DOH APPEALS EARLY AS AKSYON PAPUTOK INJURY REDUCTION (APIR) IS LAUNCHED ANEW

DOH APPEALS EARLY AS AKSYON PAPUTOK INJURY REDUCTION (APIR) IS LAUNCHED ANEW

December 7, 2012

Press Release/7 December 2012

The Department of Health (DOH) today launched its annual anti-firecracker injury campaign dubbed “APIR (Aksyon Paputok Injury Reduction), IWAS PAPUTOK” in a bid to reduce injuries and prevent deaths resulting from firecracker/fireworks use during the welcome of the New Year.

“This year’s campaign will focus on children aged 6-10 years old as statistics show that this age group is usually the most affected,” Health Secretary Enrique T. Ona said. In 2011, a total of 274 children in this age group became victims of firecracker use.

From 21 December 2011 to 5 January 2012, there were a total of 1,021 injuries recorded. Of this number, 987 were due to fireworks, 29 were due to stray bullets and 5 due to firecracker ingestion. In 2010, there were 1,022 cases, 972 due to fireworks, 39 due to stray bullets and 11 due to firecracker ingestion.

In 2011, there were 4 deaths reported- three due to fireworks and one due to a stray bullet. In 2010, there was a lone fatality, a 44 year old female died due to piccolo ingestion.

According to the health chief, the National Capital Region (NCR) had the most  number of cases (612), followed by the CALABARZON (80), Ilocos Region (75), and Central Luzon (69).

At the NCR, Quezon City had the most number of cases (183) followed by Manila (164), Pasig (41), Las Piñas and Mandaluyong (33 cases each), Valenzuela (32), Marikina (31), and Caloocan (30).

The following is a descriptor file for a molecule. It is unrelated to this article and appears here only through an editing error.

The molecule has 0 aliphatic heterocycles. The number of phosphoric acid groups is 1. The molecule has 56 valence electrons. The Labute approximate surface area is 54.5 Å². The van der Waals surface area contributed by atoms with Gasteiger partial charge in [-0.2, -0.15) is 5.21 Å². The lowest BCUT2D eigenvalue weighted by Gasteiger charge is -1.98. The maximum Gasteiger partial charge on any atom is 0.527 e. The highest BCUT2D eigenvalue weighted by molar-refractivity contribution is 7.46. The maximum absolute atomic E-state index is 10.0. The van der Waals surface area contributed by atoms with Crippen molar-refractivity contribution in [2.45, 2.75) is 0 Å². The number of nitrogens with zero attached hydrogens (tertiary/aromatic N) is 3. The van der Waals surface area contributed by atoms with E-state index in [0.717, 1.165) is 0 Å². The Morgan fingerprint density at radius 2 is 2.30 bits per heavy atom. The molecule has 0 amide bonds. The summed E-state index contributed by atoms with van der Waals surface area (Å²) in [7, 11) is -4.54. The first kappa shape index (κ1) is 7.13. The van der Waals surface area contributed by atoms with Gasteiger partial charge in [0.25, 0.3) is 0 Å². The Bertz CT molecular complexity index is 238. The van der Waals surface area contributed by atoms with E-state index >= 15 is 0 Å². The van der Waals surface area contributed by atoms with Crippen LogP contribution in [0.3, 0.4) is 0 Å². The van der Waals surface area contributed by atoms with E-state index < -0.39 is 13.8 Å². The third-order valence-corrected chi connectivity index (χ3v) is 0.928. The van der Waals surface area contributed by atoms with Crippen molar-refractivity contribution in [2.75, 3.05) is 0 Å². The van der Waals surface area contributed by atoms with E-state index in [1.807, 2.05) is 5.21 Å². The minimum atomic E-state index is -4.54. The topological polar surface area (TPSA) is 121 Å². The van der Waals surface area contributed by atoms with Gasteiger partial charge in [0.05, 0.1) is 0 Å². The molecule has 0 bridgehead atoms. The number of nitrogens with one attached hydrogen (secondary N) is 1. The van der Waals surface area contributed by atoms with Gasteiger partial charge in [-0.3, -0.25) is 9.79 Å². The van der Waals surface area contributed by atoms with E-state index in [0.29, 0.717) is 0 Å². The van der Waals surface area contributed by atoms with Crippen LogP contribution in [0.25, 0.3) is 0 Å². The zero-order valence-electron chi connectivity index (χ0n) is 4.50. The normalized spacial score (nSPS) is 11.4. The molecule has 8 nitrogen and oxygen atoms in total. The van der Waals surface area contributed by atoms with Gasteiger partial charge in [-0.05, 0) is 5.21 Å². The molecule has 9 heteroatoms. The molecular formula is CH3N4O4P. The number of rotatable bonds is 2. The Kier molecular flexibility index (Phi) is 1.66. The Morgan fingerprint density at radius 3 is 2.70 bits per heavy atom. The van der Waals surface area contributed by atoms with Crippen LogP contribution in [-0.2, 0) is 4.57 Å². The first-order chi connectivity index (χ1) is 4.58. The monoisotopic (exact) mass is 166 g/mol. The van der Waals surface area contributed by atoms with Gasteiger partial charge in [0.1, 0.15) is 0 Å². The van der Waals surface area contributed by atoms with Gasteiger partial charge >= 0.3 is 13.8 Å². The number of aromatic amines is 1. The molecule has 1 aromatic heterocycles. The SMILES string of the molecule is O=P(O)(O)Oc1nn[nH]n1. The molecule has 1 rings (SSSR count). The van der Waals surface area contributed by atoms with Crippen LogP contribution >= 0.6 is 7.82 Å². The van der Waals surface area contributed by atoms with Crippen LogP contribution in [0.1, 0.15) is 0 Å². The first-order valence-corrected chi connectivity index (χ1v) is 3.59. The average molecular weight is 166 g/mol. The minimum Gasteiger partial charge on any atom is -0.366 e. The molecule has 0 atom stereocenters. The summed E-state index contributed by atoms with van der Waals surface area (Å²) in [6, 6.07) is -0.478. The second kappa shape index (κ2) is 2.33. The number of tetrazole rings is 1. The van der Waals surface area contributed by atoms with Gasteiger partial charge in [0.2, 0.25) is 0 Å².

Ona strictly advised children not to use nor play with any firecracker/fireworks or pick any used/lighted firecracker/fireworks in order to avoid injuries. Likewise, he also cautioned parents and caregivers on the easy access of children to firecrackers which are readily available in neighborhood stores.

About 80% of all fireworks-related injuries were blasts or burns without amputation, 13% were eye injuries, while 6% were blasts or burns needing amputation.

Majority (53%) of those injured were users of fireworks. About 70% of the injuries occurred in the streets.

As to the type of fireworks that caused the most number of injuries, piccolo remained as the top injury-causing firecracker (55%). Legal fireworks like kwitis, luces and others contributed to 42% of the injuries, at 39%, 7% and 6%, respectively. Injuries from unknown fireworks that are new in the market or improvised and cannot be classified as legal or illegal were placed at 13%.

In order to prevent injuries and deaths from firecracker/fireworks, the DOH advised the public to promote and participate in community fireworks display, use alternative noise- makers like car horns, cans, pots and pans, radio music, etc, to welcome the new year or join street parties, concerts, games and, most of all, use the time to reflect on the lessons of the past year and make resolutions for a better 2013.

For those injured, the DOH advises them to seek immediate medical treatment to prevent tetanus which almost always leads to death.

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